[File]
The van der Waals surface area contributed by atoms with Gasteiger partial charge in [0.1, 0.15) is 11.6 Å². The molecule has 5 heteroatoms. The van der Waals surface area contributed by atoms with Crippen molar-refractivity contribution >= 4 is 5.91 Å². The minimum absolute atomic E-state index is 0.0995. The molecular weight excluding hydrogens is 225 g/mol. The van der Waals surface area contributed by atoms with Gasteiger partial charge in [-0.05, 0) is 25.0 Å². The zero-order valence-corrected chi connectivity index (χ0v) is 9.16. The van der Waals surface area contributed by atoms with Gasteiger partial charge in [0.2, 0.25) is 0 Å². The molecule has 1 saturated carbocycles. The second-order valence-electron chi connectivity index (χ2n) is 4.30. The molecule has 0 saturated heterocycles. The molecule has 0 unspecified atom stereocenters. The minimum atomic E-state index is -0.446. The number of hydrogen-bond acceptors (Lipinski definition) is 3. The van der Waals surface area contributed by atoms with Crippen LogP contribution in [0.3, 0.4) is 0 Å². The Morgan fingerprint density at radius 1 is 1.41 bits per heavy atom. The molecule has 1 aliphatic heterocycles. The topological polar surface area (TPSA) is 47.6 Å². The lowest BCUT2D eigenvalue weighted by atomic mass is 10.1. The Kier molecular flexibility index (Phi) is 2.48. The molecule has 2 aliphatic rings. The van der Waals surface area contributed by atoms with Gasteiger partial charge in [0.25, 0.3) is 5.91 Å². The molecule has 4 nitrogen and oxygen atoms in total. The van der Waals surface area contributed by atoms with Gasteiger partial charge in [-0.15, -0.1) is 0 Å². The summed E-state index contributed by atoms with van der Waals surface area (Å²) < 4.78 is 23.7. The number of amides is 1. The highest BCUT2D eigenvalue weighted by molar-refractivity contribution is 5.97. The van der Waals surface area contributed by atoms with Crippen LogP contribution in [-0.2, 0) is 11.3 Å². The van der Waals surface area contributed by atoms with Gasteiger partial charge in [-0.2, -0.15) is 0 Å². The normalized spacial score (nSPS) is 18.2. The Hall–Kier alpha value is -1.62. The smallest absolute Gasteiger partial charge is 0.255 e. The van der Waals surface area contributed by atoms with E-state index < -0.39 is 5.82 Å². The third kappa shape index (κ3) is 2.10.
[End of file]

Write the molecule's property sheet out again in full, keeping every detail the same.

The van der Waals surface area contributed by atoms with Gasteiger partial charge in [0.1, 0.15) is 11.6 Å². The molecule has 5 heteroatoms. The van der Waals surface area contributed by atoms with Crippen molar-refractivity contribution >= 4 is 5.91 Å². The minimum absolute atomic E-state index is 0.0995. The molecular weight excluding hydrogens is 225 g/mol. The van der Waals surface area contributed by atoms with Gasteiger partial charge in [-0.05, 0) is 25.0 Å². The zero-order valence-corrected chi connectivity index (χ0v) is 9.16. The van der Waals surface area contributed by atoms with Gasteiger partial charge in [0.2, 0.25) is 0 Å². The molecule has 1 saturated carbocycles. The second-order valence-electron chi connectivity index (χ2n) is 4.30. The molecule has 0 saturated heterocycles. The molecule has 0 unspecified atom stereocenters. The minimum atomic E-state index is -0.446. The number of hydrogen-bond acceptors (Lipinski definition) is 3. The van der Waals surface area contributed by atoms with Crippen LogP contribution in [0.3, 0.4) is 0 Å². The Morgan fingerprint density at radius 1 is 1.41 bits per heavy atom. The molecule has 1 aliphatic heterocycles. The topological polar surface area (TPSA) is 47.6 Å². The lowest BCUT2D eigenvalue weighted by atomic mass is 10.1. The Kier molecular flexibility index (Phi) is 2.48. The molecule has 2 aliphatic rings. The van der Waals surface area contributed by atoms with Gasteiger partial charge in [0.25, 0.3) is 5.91 Å². The molecule has 4 nitrogen and oxygen atoms in total. The van der Waals surface area contributed by atoms with Gasteiger partial charge in [-0.15, -0.1) is 0 Å². The summed E-state index contributed by atoms with van der Waals surface area (Å²) < 4.78 is 23.7. The number of amides is 1. The highest BCUT2D eigenvalue weighted by molar-refractivity contribution is 5.97. The van der Waals surface area contributed by atoms with Crippen LogP contribution in [-0.2, 0) is 11.3 Å². The van der Waals surface area contributed by atoms with Gasteiger partial charge in [-0.2, -0.15) is 0 Å². The normalized spacial score (nSPS) is 18.2. The Hall–Kier alpha value is -1.62. The smallest absolute Gasteiger partial charge is 0.255 e. The van der Waals surface area contributed by atoms with E-state index < -0.39 is 5.82 Å². The third kappa shape index (κ3) is 2.10.